al. 2008). Provision of a safe and sustainable supply of water for humanity is widely expected to be one of the central issues of global politics and economics during this century. Water is also closely tied to many other leading sustainability issues such as energy, climate, and food security. Given increasing demands on freshwater supplies, particularly in the more arid regions of the western United States, the challenges of providing clean water are prominent today and will likely continue to be a concern in the future. Demands include domestic uses (potable and landscaping), agricultural uses, and support of ecosystems and biodiversity, and global change will exacerbate the tension among those demands.

The climate—water nexus presents new challenges and will require substantial investment in scientific research for managing this stressed resource in regions where water is scarce and in regions where water is plentiful. Regions experiencing water stress are projected to double by 2050 as a result of climate change (Bates et al. 2008). There is evidence that global climate change will increase the threat to human health, ecosystems, and socioeconomic conditions (IPCC 2007). As previously discussed, there will probably be direct effects on human health due to weather and climate extremes (for example, extremes in temperature and precipitation) and disasters caused by these extreme weather events (such as heat waves, floods, and hurricanes) (IOM 2009). Water is at the heart of understanding climate-change threats, and a new strategy for interdisciplinary research programs is imperative if the threat is to be handled without large adverse effects.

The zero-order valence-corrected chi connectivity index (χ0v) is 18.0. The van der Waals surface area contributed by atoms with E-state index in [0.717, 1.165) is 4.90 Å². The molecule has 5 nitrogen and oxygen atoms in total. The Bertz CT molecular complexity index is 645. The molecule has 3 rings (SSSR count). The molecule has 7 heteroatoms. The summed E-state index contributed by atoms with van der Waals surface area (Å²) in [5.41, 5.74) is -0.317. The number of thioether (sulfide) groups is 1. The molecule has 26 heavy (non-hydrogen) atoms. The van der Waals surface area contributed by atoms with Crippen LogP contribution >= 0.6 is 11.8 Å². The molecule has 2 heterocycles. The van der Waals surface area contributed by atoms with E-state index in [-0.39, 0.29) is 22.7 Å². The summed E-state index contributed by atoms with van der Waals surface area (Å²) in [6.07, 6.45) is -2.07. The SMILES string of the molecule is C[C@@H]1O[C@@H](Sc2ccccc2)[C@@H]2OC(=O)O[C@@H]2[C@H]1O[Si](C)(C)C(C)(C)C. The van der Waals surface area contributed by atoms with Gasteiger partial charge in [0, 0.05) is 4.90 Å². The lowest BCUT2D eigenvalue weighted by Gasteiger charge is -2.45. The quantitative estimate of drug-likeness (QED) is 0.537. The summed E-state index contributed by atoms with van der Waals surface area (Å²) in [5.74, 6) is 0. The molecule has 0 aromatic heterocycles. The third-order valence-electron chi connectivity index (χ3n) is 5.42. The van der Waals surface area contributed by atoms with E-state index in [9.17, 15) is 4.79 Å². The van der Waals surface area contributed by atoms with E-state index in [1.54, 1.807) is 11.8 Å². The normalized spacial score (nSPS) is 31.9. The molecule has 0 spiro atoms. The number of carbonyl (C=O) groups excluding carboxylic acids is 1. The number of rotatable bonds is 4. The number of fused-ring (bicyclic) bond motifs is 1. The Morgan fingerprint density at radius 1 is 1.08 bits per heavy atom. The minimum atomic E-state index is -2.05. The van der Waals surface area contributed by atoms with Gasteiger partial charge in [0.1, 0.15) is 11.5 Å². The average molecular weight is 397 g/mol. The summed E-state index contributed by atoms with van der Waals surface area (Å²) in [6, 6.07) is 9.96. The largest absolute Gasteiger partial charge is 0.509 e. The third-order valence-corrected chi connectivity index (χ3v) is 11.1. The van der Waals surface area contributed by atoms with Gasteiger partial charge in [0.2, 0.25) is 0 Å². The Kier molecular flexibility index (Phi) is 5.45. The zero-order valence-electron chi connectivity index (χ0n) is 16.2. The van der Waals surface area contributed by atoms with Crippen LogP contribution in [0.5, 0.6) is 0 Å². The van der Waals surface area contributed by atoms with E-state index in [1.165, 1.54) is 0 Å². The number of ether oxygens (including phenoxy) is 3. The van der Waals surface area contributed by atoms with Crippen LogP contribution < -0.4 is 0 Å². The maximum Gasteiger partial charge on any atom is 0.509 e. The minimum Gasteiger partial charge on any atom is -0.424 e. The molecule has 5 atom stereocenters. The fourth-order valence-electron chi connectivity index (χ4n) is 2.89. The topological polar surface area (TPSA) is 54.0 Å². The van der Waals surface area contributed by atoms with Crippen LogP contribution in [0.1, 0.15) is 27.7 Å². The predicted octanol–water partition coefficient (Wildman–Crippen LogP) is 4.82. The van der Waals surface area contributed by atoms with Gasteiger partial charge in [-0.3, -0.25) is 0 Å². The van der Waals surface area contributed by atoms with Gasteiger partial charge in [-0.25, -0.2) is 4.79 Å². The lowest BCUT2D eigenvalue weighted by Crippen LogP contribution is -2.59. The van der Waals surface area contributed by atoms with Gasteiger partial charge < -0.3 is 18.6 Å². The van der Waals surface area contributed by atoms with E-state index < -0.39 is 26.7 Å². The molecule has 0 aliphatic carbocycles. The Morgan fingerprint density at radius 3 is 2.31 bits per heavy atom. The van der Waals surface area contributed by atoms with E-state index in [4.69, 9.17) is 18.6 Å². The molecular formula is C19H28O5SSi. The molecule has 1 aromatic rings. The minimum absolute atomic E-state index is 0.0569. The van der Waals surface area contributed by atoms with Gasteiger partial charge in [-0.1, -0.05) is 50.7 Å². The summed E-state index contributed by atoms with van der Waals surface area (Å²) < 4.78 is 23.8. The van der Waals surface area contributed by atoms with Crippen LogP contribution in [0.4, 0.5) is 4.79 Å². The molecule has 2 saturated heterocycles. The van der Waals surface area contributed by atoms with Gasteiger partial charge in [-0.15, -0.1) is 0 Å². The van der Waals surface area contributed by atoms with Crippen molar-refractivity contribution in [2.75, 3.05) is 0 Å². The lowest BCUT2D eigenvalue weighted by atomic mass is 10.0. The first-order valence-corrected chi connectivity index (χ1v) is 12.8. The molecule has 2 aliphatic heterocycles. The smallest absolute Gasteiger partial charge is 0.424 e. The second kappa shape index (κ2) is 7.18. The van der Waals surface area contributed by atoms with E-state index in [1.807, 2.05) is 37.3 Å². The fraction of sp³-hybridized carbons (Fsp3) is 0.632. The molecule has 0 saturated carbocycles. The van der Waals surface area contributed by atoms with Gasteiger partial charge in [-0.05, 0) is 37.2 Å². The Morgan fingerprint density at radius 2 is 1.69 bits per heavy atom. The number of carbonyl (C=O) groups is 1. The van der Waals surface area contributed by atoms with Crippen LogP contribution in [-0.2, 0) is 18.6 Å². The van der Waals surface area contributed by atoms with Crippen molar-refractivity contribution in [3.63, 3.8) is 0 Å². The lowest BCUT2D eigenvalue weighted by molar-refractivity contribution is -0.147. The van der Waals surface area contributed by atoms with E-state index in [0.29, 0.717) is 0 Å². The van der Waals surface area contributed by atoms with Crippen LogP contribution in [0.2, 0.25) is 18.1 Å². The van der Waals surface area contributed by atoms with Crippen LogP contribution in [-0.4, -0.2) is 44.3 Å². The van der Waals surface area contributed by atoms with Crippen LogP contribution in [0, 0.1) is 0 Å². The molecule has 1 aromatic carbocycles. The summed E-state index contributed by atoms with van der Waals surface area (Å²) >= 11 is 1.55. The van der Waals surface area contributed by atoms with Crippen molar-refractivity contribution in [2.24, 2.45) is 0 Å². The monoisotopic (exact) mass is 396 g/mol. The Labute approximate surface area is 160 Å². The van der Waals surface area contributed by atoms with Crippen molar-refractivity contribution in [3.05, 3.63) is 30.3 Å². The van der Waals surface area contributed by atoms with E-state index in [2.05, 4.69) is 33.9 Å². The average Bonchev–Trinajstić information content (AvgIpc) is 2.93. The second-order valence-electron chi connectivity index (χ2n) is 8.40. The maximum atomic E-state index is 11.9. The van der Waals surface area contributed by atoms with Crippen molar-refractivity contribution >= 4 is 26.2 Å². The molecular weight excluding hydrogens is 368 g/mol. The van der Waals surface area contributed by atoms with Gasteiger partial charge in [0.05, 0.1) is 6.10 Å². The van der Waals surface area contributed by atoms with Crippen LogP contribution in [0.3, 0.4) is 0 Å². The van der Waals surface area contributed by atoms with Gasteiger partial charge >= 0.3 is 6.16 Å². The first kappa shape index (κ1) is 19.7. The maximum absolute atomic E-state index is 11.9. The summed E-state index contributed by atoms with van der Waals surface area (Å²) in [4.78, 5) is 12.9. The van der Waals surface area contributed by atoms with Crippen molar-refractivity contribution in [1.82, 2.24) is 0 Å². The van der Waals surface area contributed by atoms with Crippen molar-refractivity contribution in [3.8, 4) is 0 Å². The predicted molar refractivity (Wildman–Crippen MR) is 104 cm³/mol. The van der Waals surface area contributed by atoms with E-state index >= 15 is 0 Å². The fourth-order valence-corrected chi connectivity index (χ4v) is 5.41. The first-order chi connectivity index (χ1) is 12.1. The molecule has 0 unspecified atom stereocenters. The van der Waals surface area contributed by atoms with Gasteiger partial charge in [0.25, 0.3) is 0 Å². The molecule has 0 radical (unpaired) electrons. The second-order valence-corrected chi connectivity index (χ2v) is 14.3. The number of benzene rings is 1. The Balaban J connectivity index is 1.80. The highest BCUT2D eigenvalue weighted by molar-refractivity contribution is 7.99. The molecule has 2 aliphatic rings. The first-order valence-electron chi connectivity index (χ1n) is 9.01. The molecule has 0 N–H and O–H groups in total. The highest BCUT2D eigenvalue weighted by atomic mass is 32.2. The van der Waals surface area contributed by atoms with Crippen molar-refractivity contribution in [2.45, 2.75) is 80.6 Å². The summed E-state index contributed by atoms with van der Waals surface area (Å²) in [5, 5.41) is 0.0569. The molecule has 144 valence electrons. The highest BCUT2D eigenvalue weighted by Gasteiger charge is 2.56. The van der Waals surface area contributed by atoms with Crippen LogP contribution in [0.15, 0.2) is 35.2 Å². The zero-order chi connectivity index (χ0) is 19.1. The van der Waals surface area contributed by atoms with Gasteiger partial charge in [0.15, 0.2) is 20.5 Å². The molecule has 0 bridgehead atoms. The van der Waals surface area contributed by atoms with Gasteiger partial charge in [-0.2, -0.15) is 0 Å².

TABLE 2-1 Some Contrasts between the Clean Water Act and the Safe Drinking Water Act

ISSUE Clean Water Act of 1972 Safe Drinking Water Act of 1976

Goals • Swinnnable, fishable water
• Ecologic quality addressing ambient waters and discharges
• Standards developed at the state level
• “Safe” drinking water as defined by maximum contaminant levels for final drinking-water or performance standards
• Nationally consistent standards
Technology • Little advancement in routine wastewater treatment or monitoring
• Technologic advances associated with state efforts in wastewater reclamation
• New monitoring tools
• New treatment technology to address new contaminants
• Sensor technology associated with distribution systems and water security
Science • Impaired waters and development of hydrologic models
• Predictive modeling
• Source tracking methods using molecular tools
• Advancement of risk-assessment frameworks and methods
• Groundwater models
• National databases
Policies • Beaches Environmental Assessment and Coastal Health Act
• Nutrient criteria
• Contaminant Candidate List

The National Academies | 500 Fifth St. N.W. | Washington, D.C. 20001
Copyright © National Academy of Sciences. All rights reserved.
Terms of Use and Privacy Statement